An EU trademark better protects a business than a national mark. For example, a small Greek company might apply for national protection, but that trademark protection is only recognized in Greece. However, if the company plans to expand into the European market, it needs recognition at the EU level. In that case, the business would need to submit a trademark application to the EUIPO. The EUIPO application procedure is easier than you might imagine. The EUIPO trademark examiners evaluate the application, and if approved (and not opposed by a third party) the business has an EU trademark.
6. The EUIPO can also take action based on current events.
The EUIPO, as an institution, can also adjust its operations based on current events. As a recent example, the EUIPO reviews applications for non-overnmental organizations or movements that oppose geopolitical conflict. According to its website, the EUIPO publicly condemned Russia’s military action in Ukraine and “halted all cooperation” with Russian intellectual property and patent institutions. The agency also provided a one-month extension for applicants residing or registered in Ukraine.
7. IP policy provides support for small and medium-sized enterprises (SMEs).
EU SMEs can receive tailored, free-of-charge, first-line IP support to develop their strategy. As part of the EUIPO “IP Scan” training session, intellectual property experts look at the company’s business model, products and/or service, and growth plan to assist with formulating an IP strategy from a business perspective. The goal is to empower small businesses to manage and valorize their intellectual assets more efficiently.
8. You can learn more about European IP law from your home in Indiana or in Alicante.
If someone is interested in enhancing their knowledge on IP topics in the EU, the EUIPO “Academy Learning Portal” offers various free courses translated in five of the official languages of the EUIPO (English, French, German, Spanish and Italian). If interested in applying as a EUIPO trainee, a traineeship is available every year. Held in the Alicante office, the EUIPO selects a limited number of non-European citizens for the program.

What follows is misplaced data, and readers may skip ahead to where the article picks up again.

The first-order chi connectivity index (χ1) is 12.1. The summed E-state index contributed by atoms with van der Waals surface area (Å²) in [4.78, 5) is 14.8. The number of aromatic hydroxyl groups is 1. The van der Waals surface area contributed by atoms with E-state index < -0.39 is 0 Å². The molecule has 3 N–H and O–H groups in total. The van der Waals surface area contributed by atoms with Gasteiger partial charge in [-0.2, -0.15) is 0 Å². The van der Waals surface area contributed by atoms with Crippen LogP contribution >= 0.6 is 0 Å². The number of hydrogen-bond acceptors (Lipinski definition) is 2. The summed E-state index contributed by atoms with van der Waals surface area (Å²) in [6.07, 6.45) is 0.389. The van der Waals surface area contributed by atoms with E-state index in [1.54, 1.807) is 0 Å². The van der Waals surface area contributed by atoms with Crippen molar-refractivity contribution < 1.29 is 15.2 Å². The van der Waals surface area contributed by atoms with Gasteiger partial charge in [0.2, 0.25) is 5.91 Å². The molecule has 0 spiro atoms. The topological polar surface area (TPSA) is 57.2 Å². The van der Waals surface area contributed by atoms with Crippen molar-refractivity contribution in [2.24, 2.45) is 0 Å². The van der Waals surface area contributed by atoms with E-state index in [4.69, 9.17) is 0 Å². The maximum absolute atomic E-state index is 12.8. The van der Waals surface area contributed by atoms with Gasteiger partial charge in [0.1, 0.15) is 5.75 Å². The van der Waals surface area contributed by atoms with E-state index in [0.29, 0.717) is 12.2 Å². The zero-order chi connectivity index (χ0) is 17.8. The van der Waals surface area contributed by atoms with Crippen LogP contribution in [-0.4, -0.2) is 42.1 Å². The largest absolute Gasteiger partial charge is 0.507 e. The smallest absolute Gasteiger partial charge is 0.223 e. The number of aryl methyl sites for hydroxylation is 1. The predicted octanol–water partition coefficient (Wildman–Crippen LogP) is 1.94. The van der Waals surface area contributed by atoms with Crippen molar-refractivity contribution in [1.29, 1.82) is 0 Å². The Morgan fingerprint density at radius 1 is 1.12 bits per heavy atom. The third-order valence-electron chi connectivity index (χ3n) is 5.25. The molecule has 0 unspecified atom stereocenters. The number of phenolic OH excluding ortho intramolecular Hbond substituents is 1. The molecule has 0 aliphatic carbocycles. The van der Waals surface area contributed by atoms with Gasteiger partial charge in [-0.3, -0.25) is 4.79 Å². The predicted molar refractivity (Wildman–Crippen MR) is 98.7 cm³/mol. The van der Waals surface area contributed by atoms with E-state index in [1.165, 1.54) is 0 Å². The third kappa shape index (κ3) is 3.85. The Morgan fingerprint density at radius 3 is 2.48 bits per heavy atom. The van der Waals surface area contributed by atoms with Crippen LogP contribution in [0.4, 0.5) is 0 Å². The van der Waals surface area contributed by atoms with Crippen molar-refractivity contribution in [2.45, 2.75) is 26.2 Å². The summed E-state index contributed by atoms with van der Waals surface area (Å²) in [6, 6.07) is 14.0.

9. European IP moves toward new horizons in the law.
As business practices change in the EU, IP law must keep up. According to EUIPO Executive Director Christian Archambeau, “EUIPO must develop into an IP excellence hub providing high quality public services that will assist European businesses to become more competitive in an ever more global and digital environment.” The goal is clear: The EU must offer the best possible IP environment for users. Following a digital evolution, the EUIPO has developed a full set of online tools to help creators at every stage of their IP journeys by carrying out innovative projects such as the blockchain IP Register project, the Implementation of Artificial Intelligence program, the data governance and literacy program and more.
10. Data protection is becoming more important to European IP.
IP lawyers in the U.S. should know that the General Data Protection Regulation, the EU’s data protection law, is extremely important for IP filings. Some GDPR obligations are particularly interesting for IP practitioners because they can conflict with IPRs, such as the right of access and the right to portability. The GDPR applies to any business that processes the personal data of EU citizens, residents or businesses that provide goods and services to EU citizens. For example, the database sui generis right (comparable but distinct from copyright) protects the content of a database, which can include personal and sensitive data. Therefore, every IP lawyer should be aware of the GDPR if interested in working with any business, consumer or institution in the EU.•
Esther Earbin is an associate at Dinsmore & Shohl LLP in Indianapolis. Sofia Moula is an IT and data protection lawyer at the European Union Intellectual Property Office. Opinions expressed are those of the authors.